The three key themes of our first world war centenary are remembrance, youth, and education. We know that to date around 1.5 million young people have taken part, including via schemes like the Battlefield Tours and Legacy 110 programmes, 14-18 Now, and protecting war memorials. We are ensuring that young people are visibly catered for and involved in all our national commemorative and cultural events.
It is important that children and young people understand the sacrifice made by earlier generations, so will my right hon. Friend join me in congratulating pupils at Newbold Riverside Academy in my constituency, who were given the opportunity to name a fantastic new recreation facility in their area and chose to call it Newbold Centenary park to reflect the commemoration of the start of the first world war?
We should perhaps be relieved that the name chosen was not Parky McParkface.
I join my hon. Friend in congratulating pupils of Newbold Riverside Academy on deciding to commemorate all those who gave their lives in the first world war by choosing the name of the park. As I said, there are hundreds of projects taking place and it is particularly important that young people have the opportunity to visit the first world war battlefields. It is extraordinarily encouraging that young people have shown such enthusiasm and interest in marking this very important centenary.
These matters are obviously extremely important, but the Department is also responsible for protecting children online. This morning the Internet Watch Foundation said that child abuse images are appearing behind adult pornography sites. Can the Secretary of State explain to the House why he personally intervened to block the Tory party manifesto promise to enable internet service providers to block websites where there is not a proper age verification system—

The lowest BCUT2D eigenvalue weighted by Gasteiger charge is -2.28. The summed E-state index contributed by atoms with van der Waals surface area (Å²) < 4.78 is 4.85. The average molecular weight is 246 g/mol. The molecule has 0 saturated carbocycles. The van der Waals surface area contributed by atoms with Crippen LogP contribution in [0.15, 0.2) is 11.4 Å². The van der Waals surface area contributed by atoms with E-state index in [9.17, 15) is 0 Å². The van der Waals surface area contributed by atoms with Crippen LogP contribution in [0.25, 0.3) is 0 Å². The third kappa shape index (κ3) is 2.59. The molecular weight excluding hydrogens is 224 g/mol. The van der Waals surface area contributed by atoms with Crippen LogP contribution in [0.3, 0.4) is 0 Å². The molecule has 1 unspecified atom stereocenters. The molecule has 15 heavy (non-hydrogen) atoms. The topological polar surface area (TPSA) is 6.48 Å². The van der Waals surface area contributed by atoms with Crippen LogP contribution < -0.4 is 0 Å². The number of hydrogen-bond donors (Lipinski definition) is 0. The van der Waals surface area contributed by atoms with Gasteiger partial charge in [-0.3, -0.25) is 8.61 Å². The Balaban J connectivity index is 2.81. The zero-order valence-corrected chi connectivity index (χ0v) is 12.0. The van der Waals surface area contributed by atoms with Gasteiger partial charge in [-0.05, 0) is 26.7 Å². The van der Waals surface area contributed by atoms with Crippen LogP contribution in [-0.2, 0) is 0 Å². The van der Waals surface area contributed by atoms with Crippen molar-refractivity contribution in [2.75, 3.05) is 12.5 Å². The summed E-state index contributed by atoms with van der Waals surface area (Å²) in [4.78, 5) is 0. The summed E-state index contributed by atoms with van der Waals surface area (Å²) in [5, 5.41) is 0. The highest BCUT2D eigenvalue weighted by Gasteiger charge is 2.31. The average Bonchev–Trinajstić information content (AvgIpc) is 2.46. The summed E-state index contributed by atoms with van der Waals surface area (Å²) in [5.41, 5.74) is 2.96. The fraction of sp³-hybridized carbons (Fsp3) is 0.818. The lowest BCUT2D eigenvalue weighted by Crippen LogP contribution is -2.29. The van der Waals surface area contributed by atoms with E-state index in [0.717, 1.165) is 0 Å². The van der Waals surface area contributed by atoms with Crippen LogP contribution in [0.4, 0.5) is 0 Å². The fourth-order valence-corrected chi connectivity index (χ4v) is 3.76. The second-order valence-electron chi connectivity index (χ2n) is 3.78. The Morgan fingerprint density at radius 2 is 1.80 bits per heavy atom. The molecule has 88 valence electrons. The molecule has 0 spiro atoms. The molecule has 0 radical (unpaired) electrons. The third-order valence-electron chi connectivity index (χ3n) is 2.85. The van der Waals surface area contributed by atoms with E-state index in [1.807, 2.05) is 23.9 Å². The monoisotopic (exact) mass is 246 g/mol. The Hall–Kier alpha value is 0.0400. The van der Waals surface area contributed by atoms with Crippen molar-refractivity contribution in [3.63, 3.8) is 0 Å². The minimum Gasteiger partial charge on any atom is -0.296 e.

Order. No. That is a very serious matter and could properly be raised at topical questions, but it is something of an abuse of the main thrust of this question. I let the hon. Lady finish because I did not know quite where she was headed and I wanted to give her the benefit of the doubt, but having given her the chance, I am afraid, if I may say so, she was hanged by her own rope. We had better move on to Mr Rob Marris.
On Tuesday this week, Mr Speaker, I had the great pleasure of attending your State Rooms to celebrate the Sikh festival of Vaisakhi, and I thank you for your generous hospitality. You know, sir, that Sikh soldiers made huge contributions to our country in two world wars, and many people now want a permanent monument in central London to commemorate that sacrifice. Will the Minister today promise the Government’s support in principle for this project?
We do have memorials to a number of the different communities that contributed in the first world war, many of whose members lost their lives. A few weeks ago, on Commonwealth Day, I was privileged to attend the ceremony that took place at the Memorial Gates, which mark the contribution of the Afro-Caribbean and Asian communities in the first world war—that contribution was extremely important and perhaps does not always achieve recognition. We will of course keep an open mind. To some extent, this would also be a matter for other authorities, but if there are specific proposals, I will of course look at them.
I was grateful to William Pritchard and Billy Green from The Rawlett School, who laid a wreath in memory of my great-grandfather, who was killed on the first day of the battle of the Somme in 1916. In this, its centenary year, may I ask my right hon. Friend to encourage school visits to the Somme battlefield memorials, to remember the men who made such a sacrifice all those years ago
My hon. Friend illustrates what has become very clear: that almost every person in this country will have had a relative who served in the first world war, many of whom died. I am delighted to hear about the tribute that was paid to my hon. Friend’s great-grandfather. It is incredibly important that young people learn about the first world war, which is why we put in place the school battlefields tour programme, under which two pupils and one teacher from every state-funded secondary school in England can visit the first world war battlefields. More than 3,500 pupils and teachers have already been on that programme.